Wednesday, December 20, 2006

Christmas Wishes

Well, it's time for my annual Christmas break. This will be my last entry until the New Year. I hope you enjoy this Christmas parody (and, if you're so inclined, you can re-live last year's, too!). I'll be back on January 3rd. In the meantime, you might want to check out the "Stocking Stuffer" offer over at a WST G2 Blue "Santa" Grimlock! I'm getting mine!
(To the tune of "Have Yourself a Merry Little Christmas")

Have yourself a Megatron-y Christmas
May your toys be Prime.
Next year, may your shopping all be done on time.

Have yourself a Megatron-y Christmas
Be he gun or tank
Either way, I hope it doesn't break the bank.

As you shop for the latest toys
All the greatest toys, in-store
Just remember to leave a few,
one or two will do, not more

Someday, all your favorite toys will gather
If the shelves allow
Until then, you'll have to muddle through somehow.

But have yourself a Megatron-y Christmas now.

Friday, December 15, 2006

Cliffjumper's Identity Crisis

Back when I was a kid, I would often hear someone claim that there was no difference between Cliffjumper and Bumblebee other than their color. Although the molds are indeed very similar, any serious examination of the two figures reveals that the molds are by no means identical. Different head, different chest, different feet.

However, the myth persisted. Ironically, this problem seemed to be made more difficult (rather than improved) by the fact that Hasbro also released a yellow version of Cliffjumper and a red version of Bumblebee. I've never quite figured this out. If one couldn't tell that the original Cliffjumper and Bumblebee weren't the same (other than their color) before, then surely looking at a yellow Cliffjumper next to a yellow Bumblebee would clear up all doubt! But, no....

Sadly, this problem has only gotten worse over the years. When Joe Toscano of decided to create a Cliffjumper Action Master, he naturally used Bumblebee as the basis, since no official Action Master Cliffjumper has ever existed. And, as the cartoon image on that link demonstrates, the final result is indeed fairly accurate, at least in regard to the head-shot we can see. Part of the problem here is that, although the original Bumblebee toy had a shield for a face, the cartoon always depicted him with a mouth, and the Action Master Bumblebee figure followed the cartoon's lead. So when AM Bumblebee was painted red, there wasn't too much different between the faces anymore. In fact, the only thing left (so far as I can tell) is that Bumblebee's head still follows a roughly round shape, while Cliffjumper's head is more triangular. But this difference is admittedly subtle, especially in the animation. The figure's feet are still Bumblebee's, but who's looking at them? This kind of thing is not only completely acceptable for a custom, but is in fact a pretty amazing job.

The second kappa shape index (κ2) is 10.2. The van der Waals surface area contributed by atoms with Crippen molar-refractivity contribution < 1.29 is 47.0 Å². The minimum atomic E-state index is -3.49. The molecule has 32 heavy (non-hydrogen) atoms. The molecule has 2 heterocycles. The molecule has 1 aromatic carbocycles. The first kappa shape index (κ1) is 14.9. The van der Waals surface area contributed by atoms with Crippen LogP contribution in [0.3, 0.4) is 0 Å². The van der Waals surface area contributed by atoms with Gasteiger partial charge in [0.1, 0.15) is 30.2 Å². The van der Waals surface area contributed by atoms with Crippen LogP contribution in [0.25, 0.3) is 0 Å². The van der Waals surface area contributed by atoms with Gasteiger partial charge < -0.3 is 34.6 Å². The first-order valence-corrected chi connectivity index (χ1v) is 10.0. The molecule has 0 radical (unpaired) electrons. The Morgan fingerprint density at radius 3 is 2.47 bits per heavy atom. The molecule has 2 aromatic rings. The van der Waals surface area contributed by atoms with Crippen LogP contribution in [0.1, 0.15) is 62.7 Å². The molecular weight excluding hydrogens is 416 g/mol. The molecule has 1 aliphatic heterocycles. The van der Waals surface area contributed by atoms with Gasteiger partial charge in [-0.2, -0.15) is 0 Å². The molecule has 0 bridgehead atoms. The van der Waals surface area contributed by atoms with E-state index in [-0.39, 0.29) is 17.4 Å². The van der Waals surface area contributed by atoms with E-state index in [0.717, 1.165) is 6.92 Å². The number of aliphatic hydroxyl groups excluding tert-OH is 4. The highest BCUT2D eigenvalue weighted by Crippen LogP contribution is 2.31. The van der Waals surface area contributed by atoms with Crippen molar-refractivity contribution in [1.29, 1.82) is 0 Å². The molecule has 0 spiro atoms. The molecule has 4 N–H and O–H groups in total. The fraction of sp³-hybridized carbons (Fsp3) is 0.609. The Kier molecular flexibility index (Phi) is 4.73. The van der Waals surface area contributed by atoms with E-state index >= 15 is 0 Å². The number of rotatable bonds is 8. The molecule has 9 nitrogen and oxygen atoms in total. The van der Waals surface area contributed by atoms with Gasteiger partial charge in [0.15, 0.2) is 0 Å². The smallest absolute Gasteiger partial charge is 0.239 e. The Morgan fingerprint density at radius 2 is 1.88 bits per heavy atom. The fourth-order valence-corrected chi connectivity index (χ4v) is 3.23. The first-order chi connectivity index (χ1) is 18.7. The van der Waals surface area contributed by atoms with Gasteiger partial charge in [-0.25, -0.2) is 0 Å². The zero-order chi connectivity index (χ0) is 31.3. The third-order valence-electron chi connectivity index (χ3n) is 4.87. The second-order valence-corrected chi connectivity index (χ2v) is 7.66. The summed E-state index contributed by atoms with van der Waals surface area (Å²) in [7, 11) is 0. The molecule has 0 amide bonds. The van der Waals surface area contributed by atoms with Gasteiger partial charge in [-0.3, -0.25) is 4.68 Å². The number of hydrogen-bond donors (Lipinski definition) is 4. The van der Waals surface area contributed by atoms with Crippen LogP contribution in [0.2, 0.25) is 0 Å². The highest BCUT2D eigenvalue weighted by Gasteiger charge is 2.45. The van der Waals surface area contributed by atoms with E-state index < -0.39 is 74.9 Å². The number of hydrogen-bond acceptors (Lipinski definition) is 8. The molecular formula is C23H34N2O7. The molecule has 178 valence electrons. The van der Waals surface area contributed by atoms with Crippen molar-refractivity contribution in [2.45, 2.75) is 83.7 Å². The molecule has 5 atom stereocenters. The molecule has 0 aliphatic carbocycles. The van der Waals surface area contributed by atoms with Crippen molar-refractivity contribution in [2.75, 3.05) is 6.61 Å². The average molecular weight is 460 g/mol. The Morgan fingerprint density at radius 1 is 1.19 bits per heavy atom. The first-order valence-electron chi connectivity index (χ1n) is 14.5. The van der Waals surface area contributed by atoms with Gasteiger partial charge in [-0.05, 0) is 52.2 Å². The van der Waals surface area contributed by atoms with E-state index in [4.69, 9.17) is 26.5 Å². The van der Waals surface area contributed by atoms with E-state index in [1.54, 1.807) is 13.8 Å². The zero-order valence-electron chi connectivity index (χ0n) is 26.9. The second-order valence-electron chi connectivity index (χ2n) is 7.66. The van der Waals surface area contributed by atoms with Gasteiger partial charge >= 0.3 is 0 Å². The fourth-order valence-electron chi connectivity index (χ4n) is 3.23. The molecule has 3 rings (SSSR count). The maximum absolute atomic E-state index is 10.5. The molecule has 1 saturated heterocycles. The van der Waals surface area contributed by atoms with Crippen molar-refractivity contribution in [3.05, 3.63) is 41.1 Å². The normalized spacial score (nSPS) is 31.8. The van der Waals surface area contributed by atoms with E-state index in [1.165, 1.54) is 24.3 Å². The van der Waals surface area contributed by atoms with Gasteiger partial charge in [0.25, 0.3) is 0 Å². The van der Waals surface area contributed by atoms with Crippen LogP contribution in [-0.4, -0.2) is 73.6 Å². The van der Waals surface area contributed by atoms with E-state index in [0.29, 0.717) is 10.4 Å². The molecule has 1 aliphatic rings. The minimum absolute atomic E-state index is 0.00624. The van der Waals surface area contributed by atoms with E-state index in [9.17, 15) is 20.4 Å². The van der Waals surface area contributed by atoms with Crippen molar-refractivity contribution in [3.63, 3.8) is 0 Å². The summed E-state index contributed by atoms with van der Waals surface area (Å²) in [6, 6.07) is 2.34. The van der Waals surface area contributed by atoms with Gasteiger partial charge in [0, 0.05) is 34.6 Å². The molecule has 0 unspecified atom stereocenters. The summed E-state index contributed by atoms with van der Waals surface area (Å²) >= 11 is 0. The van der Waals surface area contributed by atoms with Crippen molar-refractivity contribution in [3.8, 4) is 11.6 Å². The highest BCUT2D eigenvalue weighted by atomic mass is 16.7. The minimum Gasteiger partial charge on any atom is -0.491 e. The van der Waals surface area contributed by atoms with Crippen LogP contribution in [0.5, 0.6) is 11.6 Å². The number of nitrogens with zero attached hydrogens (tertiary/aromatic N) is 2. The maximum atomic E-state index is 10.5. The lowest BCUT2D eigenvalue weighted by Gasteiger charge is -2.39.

Recent versions continue this trend less excusably. Although Cliffjumper's name has been used a couple of times in recent years (in Armada and Energon), neither of these represents the classic character, so we can safely ignore them. But when Palisades put out a Cliffjumper statue, it was just a straight-up repaint of their Bumblebee statue: roundish head and VW Beetle feet. Unmistakably a "red Bumblebee." And this was no production mistake or custom figure. This was an official product, licensed by Hasbro! And now, there are a couple of new "Cliffjumper" toys on the horizon: one small figure in the Titaniums line, and one in the "Classics" line. These are also just red repaints of Bumblebee figures.

Although it seems that the original versions of both Cliffjumper and Bumblebee will be re-released as keychains (for the second time!) in the near future, given the trend toward saving money by doing repaints, I doubt we'll see a new version of the "classic" Cliffjumper character that's not a straight repaint of Bumblebee ever again. It seems that my old classmates were right. Just 20 years too early!

Monday, December 11, 2006

Knock-off 2-packs at Tuesday Morning

Tuesday Morning is one of those "gift stores" that specializes in selling stuff that other stores don't want anymore, and sells those items at massive discounts. Usually, there's a reason why the other stores didn't want the stuff in the first place, but one can occasionally find good deals there. Last year, quite a few Transformers Energon figures and G1 reissues were able to found really cheap. But that kind of find is unfortunately rather rare.

While there don't seem to be any authentic Transformers to be found at Tuesday Morning these days, there are a number of knock-offs that are showing up. None of the knock-offs are, in and of themselves, all that unique. This kind of thing has been showing up at Big Lots and in other bargain outlets for quite some time now. But the fact that these are showing up in two-packs is a bit different.

Last week, I discovered this pair of knock-off Cyberjets. Knock-off Cyberjets are a relatively new phenomenon. I don't think I saw any prior to this past year. The figures in this box use the molds originally used for G2 Skyjack and G2 Space Case (left to right). I was more intrigued, however, by the images of Star Saber and Victory Leo on this box. Sadly, I couldn't find any knock-offs of them around (either knock-offs of the originals or of the more recent "RobotMasters" versions. I don't claim to be familiar enough with those particular Japanese exclusives to be able to tell which version is depicted on the box, although I'd guess the "RobotMasters" versions are more likely).